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Fruit and vegetable oasis finds it hard to survive in a "food desert"

(photo by Steve Carmody/Michigan Radio)
There are plenty of fresh fruits and vegetables at Witherbees Market. What they need are customers.

Fifteen months after it opened, Flint’s first downtown grocery in 30 years is struggling to stay open.    

Witherbees Market was intended to serve the needs of people living in downtown Flint. The downtown zone, like many other urban areas in Michigan, has been described as a "food desert", with little access to fruits, vegetables and other fresh food.   

But co-owner Dave White says the slumping economy and exodus of people from the neighborhood has meant lower demand for fresh groceries.  

“It is a struggle.," White says. "We’re trying to change our material that we have in the store because we can no longer focus on just the general area…in the downtown community as we had originally planned because there just isn’t the people there that can support the store.”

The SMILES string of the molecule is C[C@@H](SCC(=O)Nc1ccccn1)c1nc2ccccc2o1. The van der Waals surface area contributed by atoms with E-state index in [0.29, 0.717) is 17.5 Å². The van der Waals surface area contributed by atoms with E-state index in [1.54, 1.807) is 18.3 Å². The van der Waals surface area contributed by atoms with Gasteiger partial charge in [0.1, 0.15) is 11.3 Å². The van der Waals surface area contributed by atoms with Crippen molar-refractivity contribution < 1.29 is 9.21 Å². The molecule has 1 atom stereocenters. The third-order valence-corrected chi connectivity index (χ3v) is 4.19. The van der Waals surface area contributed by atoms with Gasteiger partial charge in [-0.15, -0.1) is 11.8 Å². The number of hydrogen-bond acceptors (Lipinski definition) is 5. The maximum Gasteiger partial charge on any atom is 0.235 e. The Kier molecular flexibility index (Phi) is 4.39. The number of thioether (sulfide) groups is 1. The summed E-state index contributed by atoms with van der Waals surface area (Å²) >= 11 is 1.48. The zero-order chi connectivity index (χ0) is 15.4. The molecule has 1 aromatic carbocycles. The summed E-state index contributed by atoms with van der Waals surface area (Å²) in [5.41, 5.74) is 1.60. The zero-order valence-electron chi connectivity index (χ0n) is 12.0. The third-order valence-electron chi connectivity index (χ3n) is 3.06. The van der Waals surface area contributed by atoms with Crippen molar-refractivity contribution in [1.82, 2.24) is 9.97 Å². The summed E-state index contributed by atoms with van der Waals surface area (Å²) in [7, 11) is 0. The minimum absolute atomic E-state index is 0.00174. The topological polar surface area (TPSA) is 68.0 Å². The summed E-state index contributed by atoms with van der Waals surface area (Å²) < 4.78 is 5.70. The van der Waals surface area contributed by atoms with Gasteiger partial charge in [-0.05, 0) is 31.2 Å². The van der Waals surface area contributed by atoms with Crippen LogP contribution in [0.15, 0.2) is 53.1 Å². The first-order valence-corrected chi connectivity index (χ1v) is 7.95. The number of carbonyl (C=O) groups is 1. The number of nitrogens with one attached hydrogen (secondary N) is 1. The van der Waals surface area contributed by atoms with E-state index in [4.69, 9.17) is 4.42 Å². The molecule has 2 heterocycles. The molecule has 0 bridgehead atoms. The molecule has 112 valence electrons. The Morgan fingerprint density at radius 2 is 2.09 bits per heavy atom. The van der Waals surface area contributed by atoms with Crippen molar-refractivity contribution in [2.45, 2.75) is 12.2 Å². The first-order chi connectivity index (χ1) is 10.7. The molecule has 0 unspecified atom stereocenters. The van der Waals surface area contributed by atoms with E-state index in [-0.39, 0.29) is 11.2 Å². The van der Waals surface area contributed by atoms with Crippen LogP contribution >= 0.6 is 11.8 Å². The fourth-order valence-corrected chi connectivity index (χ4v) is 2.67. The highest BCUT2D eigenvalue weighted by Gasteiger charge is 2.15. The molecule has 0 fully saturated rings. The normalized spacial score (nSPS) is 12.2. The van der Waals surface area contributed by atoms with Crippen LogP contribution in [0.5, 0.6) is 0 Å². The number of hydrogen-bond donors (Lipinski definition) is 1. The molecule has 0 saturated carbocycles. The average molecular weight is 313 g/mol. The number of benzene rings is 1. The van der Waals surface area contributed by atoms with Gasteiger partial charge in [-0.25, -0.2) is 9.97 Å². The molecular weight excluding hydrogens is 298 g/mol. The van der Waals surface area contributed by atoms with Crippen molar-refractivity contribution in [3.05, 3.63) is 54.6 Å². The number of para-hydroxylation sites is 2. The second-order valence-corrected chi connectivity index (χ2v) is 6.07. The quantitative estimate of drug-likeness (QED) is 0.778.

White concedes if business doesn’t pick up, Witherbees Market may close within the next six months.  He says one unexpected bright spot has come from Flint's international student population.  White says the international students like to cook at home, instead of eating out, and they prefer fresh vegetables.    


Steve Carmody has been a reporter for Michigan Radio since 2005. Steve previously worked at public radio and television stations in Florida, Oklahoma and Kentucky, and also has extensive experience in commercial broadcasting.